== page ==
Closing the achievements gap starts with closing the funding gaps

by Correna Haythorpe

Let’s forget the hysteria surrounding Australia’s results in the PISA school test and focus on the facts.

The global test of students drawn from Year 9, 10 and 11, was conducted last year after the unprecedented disruption of the COVID-19 pandemic.

Not surprisingly that had a dramatic impact on the results many countries recorded in the test.

OECD Secretary-General and former Australian finance minister Mathias Cormann described it as an “unprecedented drop in performance across the OECD”.

Australia defied that global trend. Our results were almost unchanged from 2018 except for an improvement in science. Less than 10 countries outperformed Australia in reading, maths and science.

This was despite the long periods of remote learning in some parts of the nation and 61% of students tested being in schools where instruction was affected by teacher shortages – up from just 17% in 2018.

This is not to say all is well in Australian education. Our performance on these international tests is mixed – two show a long-term improvement in average scores and PISA shows a long-term decline.

But more importantly, PISA and every other major assessment reveals the same uncomfortable truth about the lucky country – the connection between disadvantage and poor outcomes is too strong.

The entrenched gaps between high SES and low SES students and those living in the city and the bush are between 3 and 5 years of learning.

These achievement gaps are fuelled by resource gaps. PISA shows disadvantaged schools are more affected by teacher and material shortages compared to advantaged schools than in almost any other OECD country.

The human cost of this inequity should be enough to force politicians to act, let alone the social and economic impact. As the OECD says, the highest performing nations in education are those that combine equity with quality.

Rewind a decade and you will find these were the arguments for change mounted by the landmark Gonski Review. In an effort to end the inequity, it created a Schooling Resource Standard as a measure of the minimum funding every school needs to meet the needs of their students.

The SRS was adopted by governments across Australia but only 1.3% of public schools are resourced to it. By contrast, 98% of private schools are resourced at or above that standard. Government funding to private schools has increased at twice the rate it has to public schools in the decade since Gonski.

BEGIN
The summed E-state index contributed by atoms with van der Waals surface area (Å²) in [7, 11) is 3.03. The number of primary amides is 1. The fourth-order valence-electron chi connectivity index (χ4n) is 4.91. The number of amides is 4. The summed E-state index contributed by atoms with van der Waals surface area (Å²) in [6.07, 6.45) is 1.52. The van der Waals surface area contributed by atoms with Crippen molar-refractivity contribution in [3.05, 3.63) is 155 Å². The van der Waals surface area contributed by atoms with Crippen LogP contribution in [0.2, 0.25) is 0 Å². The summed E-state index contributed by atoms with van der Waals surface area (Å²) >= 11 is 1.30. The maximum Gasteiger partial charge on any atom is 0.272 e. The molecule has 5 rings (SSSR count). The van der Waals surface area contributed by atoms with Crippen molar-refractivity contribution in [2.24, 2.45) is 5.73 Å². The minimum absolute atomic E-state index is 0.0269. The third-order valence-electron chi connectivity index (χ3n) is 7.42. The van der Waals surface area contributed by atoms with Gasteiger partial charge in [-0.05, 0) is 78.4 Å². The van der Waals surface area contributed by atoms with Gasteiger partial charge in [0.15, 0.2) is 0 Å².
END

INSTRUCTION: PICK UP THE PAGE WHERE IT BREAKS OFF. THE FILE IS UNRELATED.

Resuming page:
This is despite public schools being the ones that are entrusted with the task of creating equity in our education system – the schools that educate the vast majority of students with disability, those from disadvantaged backgrounds and remote areas and our First Nations students.

Closing the achievement gaps starts with closing the funding gaps. This is not about the new right-wing orthodoxy that politicians need to mandate how teachers teach and put students’ desks in rows.

This is about more teachers giving more students the one-on-one support they need to succeed. It is about early intervention and ensuring the 1 in 5 students who start school behind don’t stay behind.

We must invest in the teaching profession to stop the teacher shortages and give teachers the time and support necessary to meet the increasingly diverse and complex needs of their students in public schools.

Politicians have to wake up to the fact the workload crisis is real, and no amount of feel-good advertising can cover that up.  Only 13% of public school teachers say their workload is manageable and one in five now leave within three years.

We need to strip away the compliance and administration work that gets between teachers and their students and rebuild the systemic support for them to be at their best.

The future funding of every public school in the nation is due to be decided by governments in the next year. What they do will be a much bigger test than PISA.

Correna Haythorpe is Federal President of the Australian Education Union.

This piece originally appeared in The Educator.